A pedestrian walks past a property agency in Shanghai. (Photo by Zhang Peng/For China Daily)
The residential housing market in Shanghai continued to contract due to limited supplies and lending restrictions during the fourth quarter of 2017, according to data from JLL, a realty services provider.
The mass housing market and the luxury segment in the city recorded drops of 47 percent and 80 percent respectively on a yearly basis, it said. However, analysts expected the overall housing market in Shanghai to rebound slightly in 2018.
Though the monetary policy will continue to remain tight, developers are likely to accelerate new launches in 2018 to ease the rising cash flow pressures.
"Combined with the pentup demand, sales may witness a slight rebound," said Stephenie Zhou, head of project sales for JLL Shanghai. "However, prices are likely to be largely flat as policy restrictions are still in place," she added.
Lu Wenxi, an analyst with Shanghai Centaline Property, said that buyers are also becoming more rational, which also signals that frenzied buying has disappeared.
"Buyers are comparing the price and location of proper-ties carefully. In the past, buyers would flock to projects with price appreciation out of fear that they would no longer be able to afford them if they wait. Those kind of buyers have disappeared", said Lu.
Tight lending combined with limited supply and restrictive policies helped limit mass market sales to 8,851 units, down 47 percent year-on-year, while high-end sales fell to 150 units, down 19 percent quarter-on-quarter and 80 percent year-on-year.
Despite slow sales through the year, inventory remained low at the end of 2017 due to limited supply. High-end inventories fell about 6 percent quarter-on-quarter and 27 percent year-on-year. As a result, prices stayed firm even with the slowdown in sales.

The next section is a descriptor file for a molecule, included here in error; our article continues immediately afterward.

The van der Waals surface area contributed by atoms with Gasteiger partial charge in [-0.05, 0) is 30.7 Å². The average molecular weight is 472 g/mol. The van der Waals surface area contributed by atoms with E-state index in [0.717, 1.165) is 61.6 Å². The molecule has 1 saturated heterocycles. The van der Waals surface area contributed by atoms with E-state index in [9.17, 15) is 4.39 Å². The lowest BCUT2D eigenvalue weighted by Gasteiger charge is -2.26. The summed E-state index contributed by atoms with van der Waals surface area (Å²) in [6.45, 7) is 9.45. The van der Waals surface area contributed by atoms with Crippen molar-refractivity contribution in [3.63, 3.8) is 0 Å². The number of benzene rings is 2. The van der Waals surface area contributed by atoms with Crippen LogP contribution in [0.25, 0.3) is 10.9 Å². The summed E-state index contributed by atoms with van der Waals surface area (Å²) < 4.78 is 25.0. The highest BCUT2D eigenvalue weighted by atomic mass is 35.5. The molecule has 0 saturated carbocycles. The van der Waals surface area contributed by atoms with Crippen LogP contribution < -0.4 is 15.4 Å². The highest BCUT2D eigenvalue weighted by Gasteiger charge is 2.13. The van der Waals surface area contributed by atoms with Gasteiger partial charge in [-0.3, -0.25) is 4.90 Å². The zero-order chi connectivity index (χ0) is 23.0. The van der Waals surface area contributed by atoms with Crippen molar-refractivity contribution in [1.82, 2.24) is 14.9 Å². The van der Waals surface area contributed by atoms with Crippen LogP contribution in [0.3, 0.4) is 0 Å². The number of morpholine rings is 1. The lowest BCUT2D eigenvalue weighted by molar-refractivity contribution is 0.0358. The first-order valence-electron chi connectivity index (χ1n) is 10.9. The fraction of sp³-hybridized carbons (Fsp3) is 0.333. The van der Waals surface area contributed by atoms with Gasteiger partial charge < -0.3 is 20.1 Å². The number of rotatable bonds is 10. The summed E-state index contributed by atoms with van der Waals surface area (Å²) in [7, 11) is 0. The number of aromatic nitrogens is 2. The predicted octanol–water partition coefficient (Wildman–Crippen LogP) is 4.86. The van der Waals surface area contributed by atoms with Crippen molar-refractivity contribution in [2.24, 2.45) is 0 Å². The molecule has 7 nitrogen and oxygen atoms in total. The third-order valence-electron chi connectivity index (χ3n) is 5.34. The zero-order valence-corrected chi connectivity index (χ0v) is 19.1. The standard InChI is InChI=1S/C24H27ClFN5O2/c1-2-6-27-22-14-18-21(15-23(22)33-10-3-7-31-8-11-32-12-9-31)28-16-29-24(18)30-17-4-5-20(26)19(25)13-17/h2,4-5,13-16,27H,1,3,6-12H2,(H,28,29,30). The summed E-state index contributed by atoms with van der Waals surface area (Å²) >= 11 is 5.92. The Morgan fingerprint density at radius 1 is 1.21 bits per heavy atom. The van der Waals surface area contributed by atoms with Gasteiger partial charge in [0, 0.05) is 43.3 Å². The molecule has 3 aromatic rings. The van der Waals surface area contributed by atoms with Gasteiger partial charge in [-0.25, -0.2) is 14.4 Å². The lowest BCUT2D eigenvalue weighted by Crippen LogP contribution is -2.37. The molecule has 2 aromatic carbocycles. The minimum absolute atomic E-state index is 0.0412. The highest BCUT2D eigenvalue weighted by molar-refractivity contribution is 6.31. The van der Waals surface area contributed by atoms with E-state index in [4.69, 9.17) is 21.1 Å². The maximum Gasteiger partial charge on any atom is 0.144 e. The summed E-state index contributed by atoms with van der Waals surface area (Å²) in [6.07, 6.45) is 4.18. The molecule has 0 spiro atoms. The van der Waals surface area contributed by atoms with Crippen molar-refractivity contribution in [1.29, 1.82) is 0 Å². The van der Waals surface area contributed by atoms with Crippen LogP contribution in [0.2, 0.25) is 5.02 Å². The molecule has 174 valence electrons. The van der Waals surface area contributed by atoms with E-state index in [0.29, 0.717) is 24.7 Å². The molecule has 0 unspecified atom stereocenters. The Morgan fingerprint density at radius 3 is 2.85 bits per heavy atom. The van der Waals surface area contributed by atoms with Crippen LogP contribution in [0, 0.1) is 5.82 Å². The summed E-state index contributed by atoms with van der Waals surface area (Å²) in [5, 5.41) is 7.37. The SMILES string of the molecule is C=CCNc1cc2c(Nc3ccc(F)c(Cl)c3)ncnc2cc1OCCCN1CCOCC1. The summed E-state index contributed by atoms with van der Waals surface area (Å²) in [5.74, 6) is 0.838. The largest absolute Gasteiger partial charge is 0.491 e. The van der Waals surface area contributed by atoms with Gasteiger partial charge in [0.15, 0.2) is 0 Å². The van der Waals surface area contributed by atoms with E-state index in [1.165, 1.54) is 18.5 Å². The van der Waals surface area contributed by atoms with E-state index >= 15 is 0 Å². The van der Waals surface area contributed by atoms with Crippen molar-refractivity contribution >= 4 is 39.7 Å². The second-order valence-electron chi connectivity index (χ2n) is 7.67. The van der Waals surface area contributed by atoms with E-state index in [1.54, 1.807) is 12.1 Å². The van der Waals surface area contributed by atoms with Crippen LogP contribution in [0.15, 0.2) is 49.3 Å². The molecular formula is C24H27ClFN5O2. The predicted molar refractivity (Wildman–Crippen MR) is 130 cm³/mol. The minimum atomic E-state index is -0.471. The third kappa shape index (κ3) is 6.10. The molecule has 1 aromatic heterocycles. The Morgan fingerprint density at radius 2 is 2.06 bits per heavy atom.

Analysts said that 2018 will be good for the residential leasing market as central and local authorities continue to encourage development of rental housing projects, giving developers strong incentives such as favorable financing conditions. Land supplies also lean to the leasing market instead of pure commercial sites.
According to data from Shanghai housing authorities, the city transferred 21 land parcels to developers that are for leasing-use only. All the winning bidders for the 21 parcels were State-owned enterprises, which have been playing leading roles in rental housing projects.
"More private investors and developers will join the competition amid the rental market's large potential, robust demographic fundamentals and government support," said Zhou.
A research note from Savills said that housing prices in Shanghai are stable, and efforts to curb speculation have been taking effect.
"Under such conditions, it is not very likely for decision makers to further tighten policies. New policies, if there are some, may focus on regulating practices in the market and check loopholes in existing ones. Buyers will have higher demand for quality, services and management of properties", Savills said.